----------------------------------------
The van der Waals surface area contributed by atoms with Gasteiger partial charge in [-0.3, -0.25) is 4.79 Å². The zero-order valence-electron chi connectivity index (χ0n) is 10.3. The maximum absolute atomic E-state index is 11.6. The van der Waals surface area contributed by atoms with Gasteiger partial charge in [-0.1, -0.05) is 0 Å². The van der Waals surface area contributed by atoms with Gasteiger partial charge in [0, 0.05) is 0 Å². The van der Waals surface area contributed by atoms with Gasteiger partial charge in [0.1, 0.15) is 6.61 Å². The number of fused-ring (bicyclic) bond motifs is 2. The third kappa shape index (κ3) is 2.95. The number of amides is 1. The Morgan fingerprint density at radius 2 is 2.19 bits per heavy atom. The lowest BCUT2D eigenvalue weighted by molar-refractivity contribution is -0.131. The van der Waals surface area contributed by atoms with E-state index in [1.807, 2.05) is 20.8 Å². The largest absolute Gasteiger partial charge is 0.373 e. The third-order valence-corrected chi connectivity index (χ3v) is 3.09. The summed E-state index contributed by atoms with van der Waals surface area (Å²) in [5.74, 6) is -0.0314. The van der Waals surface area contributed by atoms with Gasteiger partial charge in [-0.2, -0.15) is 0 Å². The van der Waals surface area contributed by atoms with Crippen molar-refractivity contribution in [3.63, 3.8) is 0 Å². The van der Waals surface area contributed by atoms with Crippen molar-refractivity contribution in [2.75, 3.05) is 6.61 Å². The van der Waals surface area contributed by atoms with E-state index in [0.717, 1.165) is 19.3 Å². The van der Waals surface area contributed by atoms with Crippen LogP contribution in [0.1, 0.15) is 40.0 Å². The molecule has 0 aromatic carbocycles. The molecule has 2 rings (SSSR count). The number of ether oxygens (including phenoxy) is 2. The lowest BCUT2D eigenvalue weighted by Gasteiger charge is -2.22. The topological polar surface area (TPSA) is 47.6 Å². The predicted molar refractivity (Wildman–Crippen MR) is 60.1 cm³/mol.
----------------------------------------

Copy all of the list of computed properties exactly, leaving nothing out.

The van der Waals surface area contributed by atoms with Gasteiger partial charge in [-0.3, -0.25) is 4.79 Å². The zero-order valence-electron chi connectivity index (χ0n) is 10.3. The maximum absolute atomic E-state index is 11.6. The van der Waals surface area contributed by atoms with Gasteiger partial charge in [-0.1, -0.05) is 0 Å². The van der Waals surface area contributed by atoms with Gasteiger partial charge in [0, 0.05) is 0 Å². The van der Waals surface area contributed by atoms with Gasteiger partial charge in [0.1, 0.15) is 6.61 Å². The number of fused-ring (bicyclic) bond motifs is 2. The third kappa shape index (κ3) is 2.95. The number of amides is 1. The Morgan fingerprint density at radius 2 is 2.19 bits per heavy atom. The lowest BCUT2D eigenvalue weighted by molar-refractivity contribution is -0.131. The van der Waals surface area contributed by atoms with E-state index in [1.807, 2.05) is 20.8 Å². The largest absolute Gasteiger partial charge is 0.373 e. The third-order valence-corrected chi connectivity index (χ3v) is 3.09. The summed E-state index contributed by atoms with van der Waals surface area (Å²) in [5.74, 6) is -0.0314. The van der Waals surface area contributed by atoms with Gasteiger partial charge in [-0.2, -0.15) is 0 Å². The van der Waals surface area contributed by atoms with Crippen molar-refractivity contribution in [3.63, 3.8) is 0 Å². The van der Waals surface area contributed by atoms with Crippen molar-refractivity contribution in [2.75, 3.05) is 6.61 Å². The van der Waals surface area contributed by atoms with E-state index in [0.717, 1.165) is 19.3 Å². The van der Waals surface area contributed by atoms with Crippen LogP contribution in [0.1, 0.15) is 40.0 Å². The molecule has 0 aromatic carbocycles. The molecule has 2 rings (SSSR count). The number of ether oxygens (including phenoxy) is 2. The lowest BCUT2D eigenvalue weighted by Gasteiger charge is -2.22. The topological polar surface area (TPSA) is 47.6 Å². The predicted molar refractivity (Wildman–Crippen MR) is 60.1 cm³/mol.